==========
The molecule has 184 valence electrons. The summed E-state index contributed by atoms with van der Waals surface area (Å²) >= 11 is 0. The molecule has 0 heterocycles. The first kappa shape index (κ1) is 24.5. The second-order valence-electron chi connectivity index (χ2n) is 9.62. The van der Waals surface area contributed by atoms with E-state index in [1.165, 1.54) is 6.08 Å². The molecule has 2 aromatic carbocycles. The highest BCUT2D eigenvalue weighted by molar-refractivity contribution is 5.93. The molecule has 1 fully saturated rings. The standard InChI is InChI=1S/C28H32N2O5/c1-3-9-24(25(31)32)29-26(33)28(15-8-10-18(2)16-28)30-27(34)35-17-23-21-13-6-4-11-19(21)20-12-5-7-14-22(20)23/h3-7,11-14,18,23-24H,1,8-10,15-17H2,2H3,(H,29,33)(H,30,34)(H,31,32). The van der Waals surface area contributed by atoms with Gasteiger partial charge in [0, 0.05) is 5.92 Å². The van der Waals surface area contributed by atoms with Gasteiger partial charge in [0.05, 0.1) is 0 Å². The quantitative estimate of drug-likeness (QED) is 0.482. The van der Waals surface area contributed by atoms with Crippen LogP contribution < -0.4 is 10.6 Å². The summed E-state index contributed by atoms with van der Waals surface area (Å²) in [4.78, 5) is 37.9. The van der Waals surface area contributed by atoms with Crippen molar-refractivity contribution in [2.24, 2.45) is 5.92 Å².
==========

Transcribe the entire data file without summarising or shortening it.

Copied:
The molecule has 184 valence electrons. The summed E-state index contributed by atoms with van der Waals surface area (Å²) >= 11 is 0. The molecule has 0 heterocycles. The first kappa shape index (κ1) is 24.5. The second-order valence-electron chi connectivity index (χ2n) is 9.62. The van der Waals surface area contributed by atoms with E-state index in [1.165, 1.54) is 6.08 Å². The molecule has 2 aromatic carbocycles. The highest BCUT2D eigenvalue weighted by molar-refractivity contribution is 5.93. The molecule has 1 fully saturated rings. The standard InChI is InChI=1S/C28H32N2O5/c1-3-9-24(25(31)32)29-26(33)28(15-8-10-18(2)16-28)30-27(34)35-17-23-21-13-6-4-11-19(21)20-12-5-7-14-22(20)23/h3-7,11-14,18,23-24H,1,8-10,15-17H2,2H3,(H,29,33)(H,30,34)(H,31,32). The van der Waals surface area contributed by atoms with Gasteiger partial charge in [0, 0.05) is 5.92 Å². The van der Waals surface area contributed by atoms with Gasteiger partial charge in [0.05, 0.1) is 0 Å². The quantitative estimate of drug-likeness (QED) is 0.482. The van der Waals surface area contributed by atoms with Crippen LogP contribution < -0.4 is 10.6 Å². The summed E-state index contributed by atoms with van der Waals surface area (Å²) in [4.78, 5) is 37.9. The van der Waals surface area contributed by atoms with Crippen molar-refractivity contribution in [2.24, 2.45) is 5.92 Å².